The Cardinals have been pretty big players in the market this winter – both in setting the market and in responding to it. The key moves have been signing free agents Brett Cecil and Dexter Fowler along with trading away Jaime Garcia.
By signing Cecil to the deal they did – 4 years, $30.5M – they set the market for relievers. Cecil, a solid reliever, is getting a little more than $7M per season; that means the more high leverage guys will get twice that. And that’s pretty much how it’s been. The Giants set a short-term record for a contract to a reliever by giving Mark Melancon 4 years and $62M (or an average annual value of $15.5M). That deal was beat by the Yankees when they signed Aroldis Chapman for 5 years and $86M (AAV of $17.2M).
Back to Cecil, I think it’s an OK deal. They probably paid more than most fans would like, but he’s been worth about $7.5M per season according to Fangraphs. Lefty relief was an area of weakness coming into the off-season and the team addressed it.
The Garcia move came next, and the Cardinals might have been a little premature in making it. They received minor leaguers John Gant, Chris Ellis, and Luke Dykstra. None are elite prospects and more depth pieces. Since the flurry of moves at the Winter Meetings, I’ve wondered if the Cards jumped the gun. Could the Cardinals gotten a better deal? Possibly, but I don’t expect it would have been much better. The minor leaguers they’ve got will slot in at the back of the system rankings; MLB ranks Ellis at 24 and Gant at 27.
Garcia was a polarizing figure with the Cardinals. He showed flashes of brilliance with a lot of frustration mixed in. It appeared he was set to rejoin the rotation for 2017 before this deal with the Braves came to be. It’s the best thing for him and the team to part ways.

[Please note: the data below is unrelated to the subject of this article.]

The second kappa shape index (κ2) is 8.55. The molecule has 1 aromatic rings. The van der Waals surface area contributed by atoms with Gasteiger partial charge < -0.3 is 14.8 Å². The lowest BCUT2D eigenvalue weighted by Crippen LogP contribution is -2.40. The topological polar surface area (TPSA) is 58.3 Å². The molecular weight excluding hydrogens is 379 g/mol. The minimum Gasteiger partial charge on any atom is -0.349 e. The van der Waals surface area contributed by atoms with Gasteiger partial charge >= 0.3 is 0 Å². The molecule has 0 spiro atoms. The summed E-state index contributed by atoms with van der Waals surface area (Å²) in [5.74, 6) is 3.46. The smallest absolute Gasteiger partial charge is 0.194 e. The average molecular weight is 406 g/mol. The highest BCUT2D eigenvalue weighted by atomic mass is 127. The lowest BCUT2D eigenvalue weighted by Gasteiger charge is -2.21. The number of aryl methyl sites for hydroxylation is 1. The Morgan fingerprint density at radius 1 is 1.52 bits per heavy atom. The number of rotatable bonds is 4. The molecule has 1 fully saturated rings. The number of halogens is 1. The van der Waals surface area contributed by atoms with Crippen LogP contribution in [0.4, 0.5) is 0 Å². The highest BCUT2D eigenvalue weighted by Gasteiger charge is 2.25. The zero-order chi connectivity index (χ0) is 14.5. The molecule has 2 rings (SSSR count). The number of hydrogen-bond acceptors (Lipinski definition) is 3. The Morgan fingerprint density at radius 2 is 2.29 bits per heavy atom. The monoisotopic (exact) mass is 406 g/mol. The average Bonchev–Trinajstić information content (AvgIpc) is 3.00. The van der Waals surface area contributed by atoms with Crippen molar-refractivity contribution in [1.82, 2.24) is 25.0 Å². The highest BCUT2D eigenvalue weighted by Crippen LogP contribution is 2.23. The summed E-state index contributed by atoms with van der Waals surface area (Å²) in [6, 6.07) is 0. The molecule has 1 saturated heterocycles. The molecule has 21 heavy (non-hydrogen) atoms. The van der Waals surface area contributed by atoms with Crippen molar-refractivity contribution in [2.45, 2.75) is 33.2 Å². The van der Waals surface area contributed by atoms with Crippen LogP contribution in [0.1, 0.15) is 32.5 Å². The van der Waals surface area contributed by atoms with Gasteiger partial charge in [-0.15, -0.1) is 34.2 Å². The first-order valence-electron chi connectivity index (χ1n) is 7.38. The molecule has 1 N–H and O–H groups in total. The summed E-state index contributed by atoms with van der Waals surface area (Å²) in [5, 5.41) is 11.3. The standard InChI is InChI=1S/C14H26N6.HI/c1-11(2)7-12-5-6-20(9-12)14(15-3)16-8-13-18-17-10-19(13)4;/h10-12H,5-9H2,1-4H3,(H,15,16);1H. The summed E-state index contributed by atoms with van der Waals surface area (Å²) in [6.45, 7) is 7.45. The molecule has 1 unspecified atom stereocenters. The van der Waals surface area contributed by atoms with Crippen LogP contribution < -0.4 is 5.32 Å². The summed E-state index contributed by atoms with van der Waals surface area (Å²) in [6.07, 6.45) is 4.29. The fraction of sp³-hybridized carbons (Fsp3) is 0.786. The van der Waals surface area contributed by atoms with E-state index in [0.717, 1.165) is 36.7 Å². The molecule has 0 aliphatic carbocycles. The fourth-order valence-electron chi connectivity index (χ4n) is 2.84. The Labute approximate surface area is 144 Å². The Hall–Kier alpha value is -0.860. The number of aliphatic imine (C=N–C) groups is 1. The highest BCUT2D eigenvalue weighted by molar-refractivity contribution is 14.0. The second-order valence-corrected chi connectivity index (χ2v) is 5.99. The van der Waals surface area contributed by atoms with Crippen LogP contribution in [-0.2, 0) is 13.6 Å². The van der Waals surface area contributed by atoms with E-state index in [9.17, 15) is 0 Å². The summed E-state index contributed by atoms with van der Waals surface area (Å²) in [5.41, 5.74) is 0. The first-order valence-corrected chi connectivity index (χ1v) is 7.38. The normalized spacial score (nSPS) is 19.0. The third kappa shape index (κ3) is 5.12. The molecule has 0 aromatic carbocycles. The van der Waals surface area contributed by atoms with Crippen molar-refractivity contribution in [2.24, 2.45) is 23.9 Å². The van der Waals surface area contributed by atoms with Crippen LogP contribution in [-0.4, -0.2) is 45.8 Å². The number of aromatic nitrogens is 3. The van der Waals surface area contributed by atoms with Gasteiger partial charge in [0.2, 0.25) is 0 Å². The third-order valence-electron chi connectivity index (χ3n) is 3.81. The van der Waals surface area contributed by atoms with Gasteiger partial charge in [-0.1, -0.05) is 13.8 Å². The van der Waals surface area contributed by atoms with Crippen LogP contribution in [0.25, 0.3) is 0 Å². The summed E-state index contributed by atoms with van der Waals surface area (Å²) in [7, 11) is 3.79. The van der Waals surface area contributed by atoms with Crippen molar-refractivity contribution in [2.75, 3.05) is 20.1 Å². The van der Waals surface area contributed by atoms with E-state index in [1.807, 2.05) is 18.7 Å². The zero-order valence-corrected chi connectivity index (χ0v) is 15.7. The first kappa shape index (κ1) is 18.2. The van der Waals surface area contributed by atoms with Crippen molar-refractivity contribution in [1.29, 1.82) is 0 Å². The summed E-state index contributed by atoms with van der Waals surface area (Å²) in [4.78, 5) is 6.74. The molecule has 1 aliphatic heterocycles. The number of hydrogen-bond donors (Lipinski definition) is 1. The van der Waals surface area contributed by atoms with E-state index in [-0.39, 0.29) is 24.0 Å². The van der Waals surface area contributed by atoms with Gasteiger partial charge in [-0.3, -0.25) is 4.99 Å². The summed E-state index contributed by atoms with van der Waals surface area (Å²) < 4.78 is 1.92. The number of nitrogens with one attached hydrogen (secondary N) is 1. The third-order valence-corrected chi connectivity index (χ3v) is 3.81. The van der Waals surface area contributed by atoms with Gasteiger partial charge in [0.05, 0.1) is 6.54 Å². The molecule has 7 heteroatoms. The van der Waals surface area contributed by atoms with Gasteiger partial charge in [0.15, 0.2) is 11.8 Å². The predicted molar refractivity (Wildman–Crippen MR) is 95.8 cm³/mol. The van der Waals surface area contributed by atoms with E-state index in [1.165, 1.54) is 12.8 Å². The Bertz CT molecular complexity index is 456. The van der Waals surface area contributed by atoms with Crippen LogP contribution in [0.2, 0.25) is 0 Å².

Rounding out the deals is the most recent; Dexter Fowler signed with the team for 4 years and $82.5M. He also received a no trade clause. Fowler wasn’t my ideal choice; I was in the Adam Eaton camp. The biggest issue I didn’t like about signing Fowler was the loss of the first round draft pick and that bonus pool money. After the trade market went crazy and the Nationals gave up 3 of their top 10 prospects (including the best pitching prospect in the game), it was obvious a trade wouldn’t happen for the Cardinals that didn’t involve Alex Reyes. The Eaton deal pretty much drove up the prices of Charlie Blackmon, Lorenzo Cain, and A.J. Pollack (if he’s even available).
Fowler gives the Cardinals a lot of value. You now have a switch hitter that gets on base out of the leadoff spot. Matt Carpenter was a good leadoff hitter, but he’s better suited for the middle of the lineup. Having Fowler, Aledmys Diaz, and Carpenter at the top of the lineup is a pretty good way to start a game.
Defensively, he’ll push Randal Grichuk over to left field and, overall, improve the outfield defense. Grichuk rated as a great defender, and Fowler might not be better; Grichuk did struggle with his routes to the ball and that will be less of an issue in left.
As for former Cardinals, the only deal of note has been Matt Holliday signing with the Yankees (1 year, $13M); he’ll see some time in the outfield and at first, but he’ll primarily be a designated hitter. It’ll be interesting to see how long he can hold on without playing in the field every day.
Last note, the Cardinal took a chance by not protecting infield prospect Allen Cordoba prior to the Rule V draft; he’s never played above short season ball and would be a long shot to make a 25-man roster. That didn’t stop the Padres from taking him with the third pick. Baseball America said Cordoba was the most talented player selected in the draft, but also the least likely to stick with a team.
When a player is selected in the Rule V draft, they have to spend the entire season on the 25-man roster, or they have to be returned to their original team. If Cordoba doesn’t stick with the Padres, the Cardinals can get him back. It’ll be interesting to see what happens.